In Sweden, it is cold even with the heater on full blast. The speed limits on the icy roads in the north are low, for obvious reasons. But we’ve come to a complete stop because our car has just been surrounded by a herd of reindeer. I had often seen little sticks with plastic bags tied to them on the side of roads, an indicator of a potential reindeer crossing. But this was the first time that I see so many reindeer at a crossing. The reindeer in North Europe are herded by the Sami people, and the loss of a single reindeer is a huge financial blow to a farmer. Which is why one must always heed those plastic bags. A few years ago, if one hit and killed a reindeer, one was expected to cut the ear off (which usually bears a brand indicating who it belongs to) and drive to the nearest police station with it. Now, a cellphone photo of the ear will suffice. But, to ensure that you’re able to brake in time and prevent hitting animals crossing the road, it is imperative that one has winter tyres on one’s vehicle. In most of Europe the fine for driving without winter tyres is around €40/Rs3,162 plus points on one’s licence, but can go up to €80/Rs6,324 in the case of an accident or a disruption in traffic. But tyres aside, winter is often a time of broken down cars. Travelling with a space heater, a multi-plug and several battery packs is recommended. After all, you might need your cell phone to take photos of a reindeer ear unless you prefer wielding a knife.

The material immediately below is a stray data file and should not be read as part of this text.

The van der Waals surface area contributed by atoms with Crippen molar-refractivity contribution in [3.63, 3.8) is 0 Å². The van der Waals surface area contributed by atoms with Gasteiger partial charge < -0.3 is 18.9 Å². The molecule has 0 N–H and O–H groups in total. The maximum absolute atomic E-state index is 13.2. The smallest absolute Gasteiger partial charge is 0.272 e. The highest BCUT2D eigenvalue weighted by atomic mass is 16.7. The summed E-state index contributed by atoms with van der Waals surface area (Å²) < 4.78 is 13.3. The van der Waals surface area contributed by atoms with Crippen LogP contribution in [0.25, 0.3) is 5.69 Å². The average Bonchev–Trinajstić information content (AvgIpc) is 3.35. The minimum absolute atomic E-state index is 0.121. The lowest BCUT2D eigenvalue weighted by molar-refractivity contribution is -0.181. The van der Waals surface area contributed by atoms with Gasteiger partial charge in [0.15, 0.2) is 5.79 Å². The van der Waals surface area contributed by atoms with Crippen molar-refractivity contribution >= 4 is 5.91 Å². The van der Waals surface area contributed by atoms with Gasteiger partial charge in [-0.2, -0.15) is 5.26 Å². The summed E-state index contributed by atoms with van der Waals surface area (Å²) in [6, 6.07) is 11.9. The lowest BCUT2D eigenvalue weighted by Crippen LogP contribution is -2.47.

In Italy, drivers have a more relaxed approach to traffic regulations. Photo by: Stefano Montesi-Corbis/ Contributor/ Corbis News/ Getty Images